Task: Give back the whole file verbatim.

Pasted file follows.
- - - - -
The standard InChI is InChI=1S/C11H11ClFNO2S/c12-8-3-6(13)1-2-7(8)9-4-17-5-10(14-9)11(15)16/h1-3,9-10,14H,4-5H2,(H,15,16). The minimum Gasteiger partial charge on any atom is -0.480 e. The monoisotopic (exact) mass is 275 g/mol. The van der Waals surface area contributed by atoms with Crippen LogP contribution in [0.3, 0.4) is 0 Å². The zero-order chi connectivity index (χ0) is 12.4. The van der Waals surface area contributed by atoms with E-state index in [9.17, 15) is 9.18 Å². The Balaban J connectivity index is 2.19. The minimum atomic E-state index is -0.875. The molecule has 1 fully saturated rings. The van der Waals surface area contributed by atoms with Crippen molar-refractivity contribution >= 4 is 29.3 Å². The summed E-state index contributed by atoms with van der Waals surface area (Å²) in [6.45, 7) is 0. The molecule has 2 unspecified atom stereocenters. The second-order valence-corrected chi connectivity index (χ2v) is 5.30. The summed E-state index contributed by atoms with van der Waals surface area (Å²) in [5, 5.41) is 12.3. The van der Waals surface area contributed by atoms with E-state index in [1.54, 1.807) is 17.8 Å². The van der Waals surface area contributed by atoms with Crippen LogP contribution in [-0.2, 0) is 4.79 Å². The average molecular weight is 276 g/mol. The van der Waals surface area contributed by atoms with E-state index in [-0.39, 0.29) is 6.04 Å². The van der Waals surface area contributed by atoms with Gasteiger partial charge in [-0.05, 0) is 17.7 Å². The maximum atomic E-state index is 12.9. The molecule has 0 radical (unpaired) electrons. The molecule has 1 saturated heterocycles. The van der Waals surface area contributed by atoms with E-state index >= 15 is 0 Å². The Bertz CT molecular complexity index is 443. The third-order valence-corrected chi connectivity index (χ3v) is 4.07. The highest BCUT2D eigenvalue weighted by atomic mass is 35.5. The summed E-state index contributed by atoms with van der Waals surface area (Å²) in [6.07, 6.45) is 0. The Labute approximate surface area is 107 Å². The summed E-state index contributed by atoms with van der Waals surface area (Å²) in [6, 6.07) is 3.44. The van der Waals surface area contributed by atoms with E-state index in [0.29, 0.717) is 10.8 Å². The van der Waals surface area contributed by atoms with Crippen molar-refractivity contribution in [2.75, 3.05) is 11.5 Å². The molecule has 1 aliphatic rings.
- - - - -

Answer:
The standard InChI is InChI=1S/C11H11ClFNO2S/c12-8-3-6(13)1-2-7(8)9-4-17-5-10(14-9)11(15)16/h1-3,9-10,14H,4-5H2,(H,15,16). The minimum Gasteiger partial charge on any atom is -0.480 e. The monoisotopic (exact) mass is 275 g/mol. The van der Waals surface area contributed by atoms with Crippen LogP contribution in [0.3, 0.4) is 0 Å². The zero-order chi connectivity index (χ0) is 12.4. The van der Waals surface area contributed by atoms with E-state index in [9.17, 15) is 9.18 Å². The Balaban J connectivity index is 2.19. The minimum atomic E-state index is -0.875. The molecule has 1 fully saturated rings. The van der Waals surface area contributed by atoms with Crippen molar-refractivity contribution >= 4 is 29.3 Å². The summed E-state index contributed by atoms with van der Waals surface area (Å²) in [6.45, 7) is 0. The molecule has 2 unspecified atom stereocenters. The second-order valence-corrected chi connectivity index (χ2v) is 5.30. The summed E-state index contributed by atoms with van der Waals surface area (Å²) in [5, 5.41) is 12.3. The van der Waals surface area contributed by atoms with E-state index in [1.54, 1.807) is 17.8 Å². The van der Waals surface area contributed by atoms with Crippen LogP contribution in [-0.2, 0) is 4.79 Å². The average molecular weight is 276 g/mol. The van der Waals surface area contributed by atoms with E-state index in [-0.39, 0.29) is 6.04 Å². The van der Waals surface area contributed by atoms with Gasteiger partial charge in [-0.05, 0) is 17.7 Å². The maximum atomic E-state index is 12.9. The molecule has 0 radical (unpaired) electrons. The molecule has 1 saturated heterocycles. The van der Waals surface area contributed by atoms with E-state index >= 15 is 0 Å². The Bertz CT molecular complexity index is 443. The third-order valence-corrected chi connectivity index (χ3v) is 4.07. The highest BCUT2D eigenvalue weighted by atomic mass is 35.5. The summed E-state index contributed by atoms with van der Waals surface area (Å²) in [6.07, 6.45) is 0. The Labute approximate surface area is 107 Å². The summed E-state index contributed by atoms with van der Waals surface area (Å²) in [6, 6.07) is 3.44. The van der Waals surface area contributed by atoms with E-state index in [0.29, 0.717) is 10.8 Å². The van der Waals surface area contributed by atoms with Crippen molar-refractivity contribution in [2.75, 3.05) is 11.5 Å². The molecule has 1 aliphatic rings.